Septic shock is the final common pathway of morbidity possible in most bacterial infections. However, mycobacterial, fungal, viral, protozoal, and other infections on occasion cause a similar syndrome. The sine qua non of septic shock is hypoperfusion of vital organs. The shock-like state is defined, more readily, by the accompanying fall in blood pressure. However, this may be misleading, and the goal of therapy must be normalized to perfusion rather than of blood pressure.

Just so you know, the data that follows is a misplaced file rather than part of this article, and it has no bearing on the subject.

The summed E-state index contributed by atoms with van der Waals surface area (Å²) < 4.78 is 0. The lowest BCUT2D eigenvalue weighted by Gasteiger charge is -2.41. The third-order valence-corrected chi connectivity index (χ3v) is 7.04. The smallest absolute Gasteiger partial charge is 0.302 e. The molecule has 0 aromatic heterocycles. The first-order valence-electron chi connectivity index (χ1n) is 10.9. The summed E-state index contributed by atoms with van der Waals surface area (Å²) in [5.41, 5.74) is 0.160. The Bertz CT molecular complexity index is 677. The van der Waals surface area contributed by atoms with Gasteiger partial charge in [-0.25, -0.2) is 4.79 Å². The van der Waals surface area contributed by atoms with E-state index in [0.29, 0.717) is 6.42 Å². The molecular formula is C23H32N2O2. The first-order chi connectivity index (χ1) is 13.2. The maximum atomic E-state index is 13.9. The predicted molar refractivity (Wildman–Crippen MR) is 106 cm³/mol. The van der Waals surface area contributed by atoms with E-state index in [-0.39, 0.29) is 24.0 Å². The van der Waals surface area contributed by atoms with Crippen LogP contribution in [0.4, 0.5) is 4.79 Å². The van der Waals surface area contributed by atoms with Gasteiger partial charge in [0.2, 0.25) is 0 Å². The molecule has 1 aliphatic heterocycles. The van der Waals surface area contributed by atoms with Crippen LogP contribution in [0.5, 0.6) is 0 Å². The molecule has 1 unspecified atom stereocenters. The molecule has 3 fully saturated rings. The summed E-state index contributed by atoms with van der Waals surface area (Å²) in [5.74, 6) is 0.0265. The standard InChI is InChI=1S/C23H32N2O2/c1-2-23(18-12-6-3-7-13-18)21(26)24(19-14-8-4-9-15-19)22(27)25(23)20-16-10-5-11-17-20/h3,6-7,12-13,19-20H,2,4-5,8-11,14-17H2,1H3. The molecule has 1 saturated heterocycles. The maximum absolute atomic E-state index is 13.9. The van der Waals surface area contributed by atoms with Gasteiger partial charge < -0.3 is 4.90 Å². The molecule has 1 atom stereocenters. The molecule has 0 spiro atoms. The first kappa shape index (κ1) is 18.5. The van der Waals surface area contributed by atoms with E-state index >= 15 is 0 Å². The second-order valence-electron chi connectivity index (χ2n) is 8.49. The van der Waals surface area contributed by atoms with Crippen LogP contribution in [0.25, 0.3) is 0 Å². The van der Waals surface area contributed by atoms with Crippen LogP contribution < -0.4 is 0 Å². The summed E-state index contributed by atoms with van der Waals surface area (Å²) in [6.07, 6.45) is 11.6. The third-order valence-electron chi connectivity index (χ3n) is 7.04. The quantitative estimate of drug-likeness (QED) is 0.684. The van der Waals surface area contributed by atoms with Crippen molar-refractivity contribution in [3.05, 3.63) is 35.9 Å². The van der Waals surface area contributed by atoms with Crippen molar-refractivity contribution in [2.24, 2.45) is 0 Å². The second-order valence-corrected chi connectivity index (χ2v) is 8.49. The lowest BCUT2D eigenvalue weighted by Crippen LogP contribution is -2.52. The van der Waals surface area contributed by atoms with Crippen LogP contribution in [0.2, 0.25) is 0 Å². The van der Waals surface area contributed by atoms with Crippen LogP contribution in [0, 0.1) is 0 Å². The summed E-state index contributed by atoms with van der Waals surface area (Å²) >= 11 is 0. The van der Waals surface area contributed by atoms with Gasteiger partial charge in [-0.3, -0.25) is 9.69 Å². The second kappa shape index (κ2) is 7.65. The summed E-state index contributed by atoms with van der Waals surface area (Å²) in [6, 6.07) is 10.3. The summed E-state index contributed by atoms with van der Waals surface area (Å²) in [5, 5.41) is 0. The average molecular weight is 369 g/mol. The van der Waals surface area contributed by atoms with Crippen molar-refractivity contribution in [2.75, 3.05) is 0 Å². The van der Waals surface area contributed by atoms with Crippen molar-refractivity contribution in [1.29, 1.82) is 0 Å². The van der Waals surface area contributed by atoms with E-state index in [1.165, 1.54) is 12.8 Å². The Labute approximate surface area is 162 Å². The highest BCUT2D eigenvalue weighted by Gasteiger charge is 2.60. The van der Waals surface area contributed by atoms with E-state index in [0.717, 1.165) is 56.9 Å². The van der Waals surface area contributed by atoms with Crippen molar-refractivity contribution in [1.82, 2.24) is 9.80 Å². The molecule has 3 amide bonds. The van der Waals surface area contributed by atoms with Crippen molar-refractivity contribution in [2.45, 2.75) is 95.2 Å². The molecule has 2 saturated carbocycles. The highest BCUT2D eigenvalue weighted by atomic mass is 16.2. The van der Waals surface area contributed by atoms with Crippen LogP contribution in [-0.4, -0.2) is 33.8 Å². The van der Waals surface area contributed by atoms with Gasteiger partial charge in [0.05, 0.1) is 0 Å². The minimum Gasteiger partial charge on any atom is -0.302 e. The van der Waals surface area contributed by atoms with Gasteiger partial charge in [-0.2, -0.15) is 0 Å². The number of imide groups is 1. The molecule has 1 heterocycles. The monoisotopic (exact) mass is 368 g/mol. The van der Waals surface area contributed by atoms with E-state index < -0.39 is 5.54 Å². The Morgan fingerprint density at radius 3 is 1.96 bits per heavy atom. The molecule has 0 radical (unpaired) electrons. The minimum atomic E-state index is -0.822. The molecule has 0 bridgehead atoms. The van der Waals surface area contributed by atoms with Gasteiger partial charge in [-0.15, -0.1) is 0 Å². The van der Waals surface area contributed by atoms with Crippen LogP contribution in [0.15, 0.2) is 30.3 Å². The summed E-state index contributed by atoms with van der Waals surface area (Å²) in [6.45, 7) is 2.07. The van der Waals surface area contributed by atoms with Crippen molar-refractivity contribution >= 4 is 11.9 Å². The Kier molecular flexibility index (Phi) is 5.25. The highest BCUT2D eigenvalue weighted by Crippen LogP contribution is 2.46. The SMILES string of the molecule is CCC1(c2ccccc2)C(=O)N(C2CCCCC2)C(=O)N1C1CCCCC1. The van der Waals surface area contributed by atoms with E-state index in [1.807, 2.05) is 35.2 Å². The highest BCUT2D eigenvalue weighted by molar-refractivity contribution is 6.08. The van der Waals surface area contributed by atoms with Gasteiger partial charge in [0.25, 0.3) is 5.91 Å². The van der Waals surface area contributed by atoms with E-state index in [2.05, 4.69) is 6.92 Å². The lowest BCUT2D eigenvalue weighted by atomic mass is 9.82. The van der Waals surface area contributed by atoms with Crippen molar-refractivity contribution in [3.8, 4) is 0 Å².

|Original language||English (US)|
|Number of pages||7|
|Journal||Pediatric Clinics of North America|
|State||Published - 1983|
ASJC Scopus subject areas
- Pediatrics, Perinatology, and Child Health